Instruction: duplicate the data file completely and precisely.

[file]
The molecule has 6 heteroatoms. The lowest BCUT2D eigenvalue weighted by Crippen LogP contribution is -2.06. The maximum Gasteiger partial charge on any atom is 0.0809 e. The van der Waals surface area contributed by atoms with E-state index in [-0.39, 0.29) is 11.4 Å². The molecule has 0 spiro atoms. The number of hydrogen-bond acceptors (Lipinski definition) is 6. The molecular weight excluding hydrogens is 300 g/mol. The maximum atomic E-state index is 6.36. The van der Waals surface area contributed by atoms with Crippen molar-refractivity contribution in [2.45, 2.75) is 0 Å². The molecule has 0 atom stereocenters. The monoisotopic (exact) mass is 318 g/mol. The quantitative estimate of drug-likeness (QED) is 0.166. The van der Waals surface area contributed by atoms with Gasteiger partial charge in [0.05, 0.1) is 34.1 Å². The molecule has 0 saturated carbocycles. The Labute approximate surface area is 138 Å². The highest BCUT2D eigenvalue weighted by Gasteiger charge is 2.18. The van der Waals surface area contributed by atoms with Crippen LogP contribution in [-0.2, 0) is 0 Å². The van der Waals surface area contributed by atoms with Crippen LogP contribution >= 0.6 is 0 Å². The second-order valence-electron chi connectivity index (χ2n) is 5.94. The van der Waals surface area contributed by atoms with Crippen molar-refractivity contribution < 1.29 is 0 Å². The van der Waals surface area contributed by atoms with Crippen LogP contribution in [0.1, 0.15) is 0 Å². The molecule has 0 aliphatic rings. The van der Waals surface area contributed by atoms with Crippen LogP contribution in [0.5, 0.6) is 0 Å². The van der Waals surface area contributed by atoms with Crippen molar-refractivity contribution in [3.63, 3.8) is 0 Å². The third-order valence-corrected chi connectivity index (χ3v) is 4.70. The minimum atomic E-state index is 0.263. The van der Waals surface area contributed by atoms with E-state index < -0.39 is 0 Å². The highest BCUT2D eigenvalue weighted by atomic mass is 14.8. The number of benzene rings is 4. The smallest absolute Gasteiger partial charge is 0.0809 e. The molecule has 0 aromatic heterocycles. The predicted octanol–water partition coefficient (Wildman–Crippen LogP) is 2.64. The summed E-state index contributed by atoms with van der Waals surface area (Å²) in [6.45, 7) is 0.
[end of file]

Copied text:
The molecule has 6 heteroatoms. The lowest BCUT2D eigenvalue weighted by Crippen LogP contribution is -2.06. The maximum Gasteiger partial charge on any atom is 0.0809 e. The van der Waals surface area contributed by atoms with E-state index in [-0.39, 0.29) is 11.4 Å². The molecule has 0 spiro atoms. The number of hydrogen-bond acceptors (Lipinski definition) is 6. The molecular weight excluding hydrogens is 300 g/mol. The maximum atomic E-state index is 6.36. The van der Waals surface area contributed by atoms with Crippen molar-refractivity contribution in [2.45, 2.75) is 0 Å². The molecule has 0 atom stereocenters. The monoisotopic (exact) mass is 318 g/mol. The quantitative estimate of drug-likeness (QED) is 0.166. The van der Waals surface area contributed by atoms with Gasteiger partial charge in [0.05, 0.1) is 34.1 Å². The molecule has 0 saturated carbocycles. The Labute approximate surface area is 138 Å². The highest BCUT2D eigenvalue weighted by Gasteiger charge is 2.18. The van der Waals surface area contributed by atoms with Crippen LogP contribution in [-0.2, 0) is 0 Å². The van der Waals surface area contributed by atoms with Crippen LogP contribution >= 0.6 is 0 Å². The second-order valence-electron chi connectivity index (χ2n) is 5.94. The van der Waals surface area contributed by atoms with Crippen molar-refractivity contribution < 1.29 is 0 Å². The van der Waals surface area contributed by atoms with Crippen LogP contribution in [0.1, 0.15) is 0 Å². The molecule has 0 aliphatic rings. The van der Waals surface area contributed by atoms with Crippen LogP contribution in [0.5, 0.6) is 0 Å². The van der Waals surface area contributed by atoms with Crippen molar-refractivity contribution in [3.63, 3.8) is 0 Å². The third-order valence-corrected chi connectivity index (χ3v) is 4.70. The minimum atomic E-state index is 0.263. The van der Waals surface area contributed by atoms with E-state index < -0.39 is 0 Å². The highest BCUT2D eigenvalue weighted by atomic mass is 14.8. The number of benzene rings is 4. The smallest absolute Gasteiger partial charge is 0.0809 e. The molecule has 0 aromatic heterocycles. The predicted octanol–water partition coefficient (Wildman–Crippen LogP) is 2.64. The summed E-state index contributed by atoms with van der Waals surface area (Å²) in [6.45, 7) is 0.